—–After the great “Poetry Slam” at Writers’ & Books, hosted by the practically world renowned Bob Holman from the Nuyorican Cafe, and pitting a team of five New York City poets against a select Rochester poetry-five, myself among them–I threw a party at my house and Reverend Sam (one of the Rochester five) was there with his VHS camcorder, which he had used to record the whole event.  Reverend Sam, a very trusting, if absent-minded soul, ended up leaving his camcorder and the tape of the Poetry Slam overnight. And this gave me a chance to review my own performance the next afternoon on my VCR.
—–Since no had watched this yet, it hadn’t even been rewound. My performance was near the end, so I backed up the tape a little, and then thought to just put it on the slow rewind. Dumbly fascinated I watched a portion of the Poetry Slam event running backwards, and saw Bob Holman stepping off the stage, nearly tripping!, and then some poet, myself looking not like myself, hastily finishing his four-minute poem, but not finishing, instead going backward, toward the beginning. Whereupon Holman comes galavanting on again–all of these images being familiar, of course, but in reverse. Until I stopped the rewind at the point desired, and watched it triumphantly in the right chronological order.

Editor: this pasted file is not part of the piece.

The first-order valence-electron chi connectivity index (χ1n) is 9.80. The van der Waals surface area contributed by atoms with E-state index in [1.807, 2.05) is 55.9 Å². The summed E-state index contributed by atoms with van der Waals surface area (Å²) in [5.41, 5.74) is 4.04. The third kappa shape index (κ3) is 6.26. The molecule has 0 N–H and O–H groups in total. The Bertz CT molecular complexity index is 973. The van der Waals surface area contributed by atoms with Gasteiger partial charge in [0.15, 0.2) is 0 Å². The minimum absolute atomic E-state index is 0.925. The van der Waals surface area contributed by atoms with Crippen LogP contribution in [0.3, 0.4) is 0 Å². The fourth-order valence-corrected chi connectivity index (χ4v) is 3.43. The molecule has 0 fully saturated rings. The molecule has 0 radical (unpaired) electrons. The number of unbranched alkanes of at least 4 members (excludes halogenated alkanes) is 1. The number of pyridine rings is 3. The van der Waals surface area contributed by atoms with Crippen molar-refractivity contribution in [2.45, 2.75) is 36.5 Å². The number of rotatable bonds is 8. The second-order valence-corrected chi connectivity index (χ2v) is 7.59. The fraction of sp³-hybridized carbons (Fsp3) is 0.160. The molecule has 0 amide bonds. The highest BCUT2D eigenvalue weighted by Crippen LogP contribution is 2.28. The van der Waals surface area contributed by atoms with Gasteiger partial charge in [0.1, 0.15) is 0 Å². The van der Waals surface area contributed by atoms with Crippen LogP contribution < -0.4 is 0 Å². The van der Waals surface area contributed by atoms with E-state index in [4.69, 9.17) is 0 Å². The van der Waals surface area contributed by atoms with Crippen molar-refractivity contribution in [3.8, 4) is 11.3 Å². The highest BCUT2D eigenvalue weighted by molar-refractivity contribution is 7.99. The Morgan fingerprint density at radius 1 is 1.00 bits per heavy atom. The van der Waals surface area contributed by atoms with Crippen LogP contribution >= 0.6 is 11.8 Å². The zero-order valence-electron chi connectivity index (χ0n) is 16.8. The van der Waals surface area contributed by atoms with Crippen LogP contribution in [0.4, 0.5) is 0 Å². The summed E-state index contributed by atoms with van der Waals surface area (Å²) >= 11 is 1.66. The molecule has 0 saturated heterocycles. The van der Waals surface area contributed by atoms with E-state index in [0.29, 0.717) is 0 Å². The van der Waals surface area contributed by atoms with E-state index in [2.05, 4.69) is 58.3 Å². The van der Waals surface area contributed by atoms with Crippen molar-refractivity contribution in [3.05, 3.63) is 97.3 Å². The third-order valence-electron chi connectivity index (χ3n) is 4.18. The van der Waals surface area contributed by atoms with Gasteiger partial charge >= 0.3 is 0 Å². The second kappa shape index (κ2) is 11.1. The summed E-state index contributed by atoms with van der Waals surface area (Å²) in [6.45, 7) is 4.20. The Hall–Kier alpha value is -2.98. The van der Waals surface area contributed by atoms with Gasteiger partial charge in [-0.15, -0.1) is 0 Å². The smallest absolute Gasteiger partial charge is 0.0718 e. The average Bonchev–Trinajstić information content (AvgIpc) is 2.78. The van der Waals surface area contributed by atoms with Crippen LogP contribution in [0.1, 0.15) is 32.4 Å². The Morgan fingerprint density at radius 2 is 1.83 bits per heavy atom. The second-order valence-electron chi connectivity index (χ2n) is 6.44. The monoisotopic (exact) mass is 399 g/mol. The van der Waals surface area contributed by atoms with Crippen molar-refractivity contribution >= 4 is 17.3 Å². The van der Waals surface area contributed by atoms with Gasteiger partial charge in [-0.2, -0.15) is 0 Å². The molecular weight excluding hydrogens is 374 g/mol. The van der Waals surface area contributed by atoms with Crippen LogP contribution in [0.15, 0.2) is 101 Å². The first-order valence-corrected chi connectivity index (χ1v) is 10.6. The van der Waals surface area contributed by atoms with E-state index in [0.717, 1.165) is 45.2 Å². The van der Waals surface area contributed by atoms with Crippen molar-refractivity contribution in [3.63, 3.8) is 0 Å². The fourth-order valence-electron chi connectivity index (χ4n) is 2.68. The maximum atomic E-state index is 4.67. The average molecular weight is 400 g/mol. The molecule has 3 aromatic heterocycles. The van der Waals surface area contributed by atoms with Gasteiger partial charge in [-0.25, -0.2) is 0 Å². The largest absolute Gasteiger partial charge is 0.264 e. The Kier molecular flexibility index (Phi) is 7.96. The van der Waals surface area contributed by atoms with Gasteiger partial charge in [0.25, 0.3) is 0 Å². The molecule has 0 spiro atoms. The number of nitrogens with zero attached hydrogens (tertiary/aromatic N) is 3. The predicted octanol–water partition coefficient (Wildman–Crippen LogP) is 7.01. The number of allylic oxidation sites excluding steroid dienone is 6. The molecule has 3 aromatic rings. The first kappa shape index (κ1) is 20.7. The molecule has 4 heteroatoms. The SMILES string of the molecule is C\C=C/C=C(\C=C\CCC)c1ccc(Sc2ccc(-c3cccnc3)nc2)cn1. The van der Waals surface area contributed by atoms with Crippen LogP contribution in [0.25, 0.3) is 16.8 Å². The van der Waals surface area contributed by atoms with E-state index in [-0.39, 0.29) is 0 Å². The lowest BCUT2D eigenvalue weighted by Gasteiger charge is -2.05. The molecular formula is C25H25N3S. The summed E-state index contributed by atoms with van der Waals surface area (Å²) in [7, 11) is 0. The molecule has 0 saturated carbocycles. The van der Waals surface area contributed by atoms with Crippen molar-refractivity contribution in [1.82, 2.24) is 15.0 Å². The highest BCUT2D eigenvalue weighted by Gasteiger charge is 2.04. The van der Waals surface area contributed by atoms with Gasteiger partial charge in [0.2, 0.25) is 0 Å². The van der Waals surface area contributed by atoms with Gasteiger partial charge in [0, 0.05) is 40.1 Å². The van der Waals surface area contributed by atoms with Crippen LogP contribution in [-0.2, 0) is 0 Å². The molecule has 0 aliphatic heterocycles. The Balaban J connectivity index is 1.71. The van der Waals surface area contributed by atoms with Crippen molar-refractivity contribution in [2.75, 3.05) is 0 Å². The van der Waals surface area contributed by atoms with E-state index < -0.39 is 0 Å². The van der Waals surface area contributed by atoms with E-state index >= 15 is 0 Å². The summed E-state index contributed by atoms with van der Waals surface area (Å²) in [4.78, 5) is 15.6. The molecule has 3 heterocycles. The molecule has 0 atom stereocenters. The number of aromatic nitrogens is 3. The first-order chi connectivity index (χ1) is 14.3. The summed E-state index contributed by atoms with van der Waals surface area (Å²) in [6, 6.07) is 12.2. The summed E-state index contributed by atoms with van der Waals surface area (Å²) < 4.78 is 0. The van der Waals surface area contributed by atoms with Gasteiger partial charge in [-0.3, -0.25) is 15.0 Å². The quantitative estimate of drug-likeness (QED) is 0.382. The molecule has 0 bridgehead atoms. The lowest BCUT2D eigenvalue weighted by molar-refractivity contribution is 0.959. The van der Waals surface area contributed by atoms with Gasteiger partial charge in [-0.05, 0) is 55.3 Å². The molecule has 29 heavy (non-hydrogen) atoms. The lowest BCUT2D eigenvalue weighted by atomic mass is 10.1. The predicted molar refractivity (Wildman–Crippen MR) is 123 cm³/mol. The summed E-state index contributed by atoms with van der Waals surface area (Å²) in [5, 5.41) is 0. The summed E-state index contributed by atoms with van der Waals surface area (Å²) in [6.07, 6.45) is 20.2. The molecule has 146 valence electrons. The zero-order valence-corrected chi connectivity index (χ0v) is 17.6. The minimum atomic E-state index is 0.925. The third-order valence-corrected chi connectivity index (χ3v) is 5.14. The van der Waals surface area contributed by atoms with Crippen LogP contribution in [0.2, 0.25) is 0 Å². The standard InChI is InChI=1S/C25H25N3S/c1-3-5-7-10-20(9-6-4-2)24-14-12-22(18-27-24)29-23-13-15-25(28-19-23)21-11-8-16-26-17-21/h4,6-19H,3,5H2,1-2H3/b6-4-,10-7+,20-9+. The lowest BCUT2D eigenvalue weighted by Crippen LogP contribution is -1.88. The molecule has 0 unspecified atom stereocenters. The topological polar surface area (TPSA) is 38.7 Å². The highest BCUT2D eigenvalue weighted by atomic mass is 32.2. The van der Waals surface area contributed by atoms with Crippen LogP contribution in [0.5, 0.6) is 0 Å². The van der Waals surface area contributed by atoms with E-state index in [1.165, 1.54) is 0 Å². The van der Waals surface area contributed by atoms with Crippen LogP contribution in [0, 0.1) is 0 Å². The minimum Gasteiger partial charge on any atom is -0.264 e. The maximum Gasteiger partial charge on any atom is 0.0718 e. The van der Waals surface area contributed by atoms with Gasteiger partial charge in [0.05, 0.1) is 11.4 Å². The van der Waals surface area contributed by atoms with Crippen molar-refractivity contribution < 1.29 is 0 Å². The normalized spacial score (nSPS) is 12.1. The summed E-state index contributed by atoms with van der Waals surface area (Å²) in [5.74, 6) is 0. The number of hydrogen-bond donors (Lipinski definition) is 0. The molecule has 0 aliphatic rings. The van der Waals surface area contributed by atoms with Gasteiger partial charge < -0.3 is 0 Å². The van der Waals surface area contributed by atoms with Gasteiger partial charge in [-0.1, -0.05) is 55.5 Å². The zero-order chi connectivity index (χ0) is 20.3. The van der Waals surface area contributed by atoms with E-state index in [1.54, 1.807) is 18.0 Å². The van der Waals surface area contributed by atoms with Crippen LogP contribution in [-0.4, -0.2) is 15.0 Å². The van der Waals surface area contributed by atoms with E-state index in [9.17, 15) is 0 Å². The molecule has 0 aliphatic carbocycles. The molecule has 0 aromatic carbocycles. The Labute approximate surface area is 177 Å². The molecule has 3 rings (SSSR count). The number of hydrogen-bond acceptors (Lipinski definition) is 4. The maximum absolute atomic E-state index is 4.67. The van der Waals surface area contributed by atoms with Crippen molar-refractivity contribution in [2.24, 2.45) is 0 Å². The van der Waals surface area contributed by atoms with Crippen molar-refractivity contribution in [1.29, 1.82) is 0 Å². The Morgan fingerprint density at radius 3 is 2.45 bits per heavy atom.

—–But then I decided to rewind the whole tape, and that would take a while so I switched the TV channel for the hell of it and there was this soap opera on called “The Days of Our Lives”. What was happening, maybe, was a young, lascivious man, and a younger, luscious woman were working on some project, he was selling her insurance or something, very cozily on the couch in her close-up super modern apartment. She was showing alot of leg, and he was in some kind of suspense, and when he got up to look for some papers on the floor he noticed, suddenly, a close-up photo of some other guy. She was just adjusting a stray hair drifting down beautifully on her forehead, when he was caught in a tiger stance on the rug they were bound to make love on, soon, or already had, but the music was swelling in chords of a quiet dissonance, and furthermore they were suddenly cut away entirely for a commercial.